Policymakers modified the HECM program after the 2008 financial crisis to reduce defaults by borrowers and costs to the federal government, but the program continues to face scrutiny. In particular, policymakers have expressed concern about the risks that the program generates for FHA and borrowers and the potential costs of those risks for the government. CBO analyzed four approaches for altering FHA’s reverse-mortgage guarantees (based on other federal credit programs):
- Converting the HECM program to a direct loan program, in which the government would fund reverse mortgages itself rather than guarantee loans funded by private lenders;
- Reducing the amount of a loan’s outstanding balance that FHA guarantees to repay lenders by requiring lenders to sell (or “assign”) an active HECM to FHA earlier than they generally do under current policies (specifically, reducing the loan balance that triggers the option for lenders to assign HECMs);
- Sharing the risk of losses with lenders by requiring them to hold on to an active HECM much longer than they typically do now before assigning it to FHA; and
- Slowing the growth of the funds available to a borrower who does not draw the full amount of a HECM initially.
The number of HECMs guaranteed and the amount of budgetary savings or costs under each option would depend on several factors, including the ways in which FHA, lenders, and borrowers responded to the changes. Under the first three options, lenders would increase fees to borrowers or reduce the availability of HECMs, CBO estimates. (In the direct loan program, private lenders would continue to originate HECMs and charge borrowers closing costs.) Under the fourth option, lenders would be largely unaffected, CBO forecasts, but borrowers would either draw more of their available funds immediately or forgo a HECM in favor of other ways to tap into the equity in their home (such as through a refinancing loan or a home equity line of credit).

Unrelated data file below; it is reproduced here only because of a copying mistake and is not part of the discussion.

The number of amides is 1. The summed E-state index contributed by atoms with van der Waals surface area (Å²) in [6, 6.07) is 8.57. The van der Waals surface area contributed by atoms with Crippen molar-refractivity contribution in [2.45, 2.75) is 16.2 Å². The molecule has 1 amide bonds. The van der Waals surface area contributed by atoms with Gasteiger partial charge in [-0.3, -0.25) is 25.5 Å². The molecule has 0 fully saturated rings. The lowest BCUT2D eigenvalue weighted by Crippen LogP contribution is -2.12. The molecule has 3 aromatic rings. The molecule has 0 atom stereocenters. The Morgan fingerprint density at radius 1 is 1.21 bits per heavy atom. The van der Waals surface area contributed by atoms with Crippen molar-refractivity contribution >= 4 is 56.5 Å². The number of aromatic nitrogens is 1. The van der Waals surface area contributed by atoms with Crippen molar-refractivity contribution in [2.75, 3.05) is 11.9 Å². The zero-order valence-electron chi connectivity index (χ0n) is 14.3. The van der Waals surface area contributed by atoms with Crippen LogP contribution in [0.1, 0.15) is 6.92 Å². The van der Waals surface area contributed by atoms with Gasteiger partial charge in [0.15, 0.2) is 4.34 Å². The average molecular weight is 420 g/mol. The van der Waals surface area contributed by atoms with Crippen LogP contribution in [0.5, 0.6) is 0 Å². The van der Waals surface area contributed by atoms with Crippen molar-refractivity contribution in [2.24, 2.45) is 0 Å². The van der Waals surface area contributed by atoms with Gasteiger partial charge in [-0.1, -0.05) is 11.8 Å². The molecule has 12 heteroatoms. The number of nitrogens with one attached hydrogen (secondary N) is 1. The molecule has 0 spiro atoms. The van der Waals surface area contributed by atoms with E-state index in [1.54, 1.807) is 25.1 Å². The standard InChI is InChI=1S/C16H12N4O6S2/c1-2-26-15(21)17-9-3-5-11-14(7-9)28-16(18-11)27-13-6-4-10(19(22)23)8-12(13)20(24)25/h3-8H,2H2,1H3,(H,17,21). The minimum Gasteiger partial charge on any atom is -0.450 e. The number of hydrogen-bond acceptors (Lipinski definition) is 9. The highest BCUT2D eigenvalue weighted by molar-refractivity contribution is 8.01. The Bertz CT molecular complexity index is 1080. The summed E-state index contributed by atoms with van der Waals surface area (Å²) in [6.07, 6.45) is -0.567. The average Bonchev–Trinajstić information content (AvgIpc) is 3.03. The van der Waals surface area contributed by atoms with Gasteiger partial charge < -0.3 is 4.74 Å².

Measured on a FCRA basis, the fourth option would have the largest budgetary effect under the parameters that CBO analyzed. Under that approach to slowing the growth of the borrower’s available principal limit, the new HECMs projected to be guaranteed in 2020 would save the federal government $180 million over their lifetime, CBO estimates, compared with the negligible savings projected in CBO’s current-law baseline. The savings from the 2020 cohort of HECMs would be smaller under the other options on a FCRA basis: $130 million under a program of direct loans, or about $50 million if the risk of losses was shared with lenders or if the trigger for assigning reverse mortgages to FHA was reduced.
Measured on a fair-value basis, by contrast, the option to create a direct loan program would have the biggest budgetary impact of the four approaches that CBO examined. Under the direct loan program, the new HECMs projected to be guaranteed in 2020 would save the government about $120 million over their lifetime on a fair-value basis, CBO estimates, rather than cost $350 million as under current policy. Under the other three options, the 2020 cohort of HECMs would still generate costs on a fair-value basis, but the costs would be smaller than under current policy: $250 million if FHA shared the risk of losses with lenders, $230 million if the assignment trigger was reduced, and $80 million if the borrower’s available principal limit grew more slowly than it does now.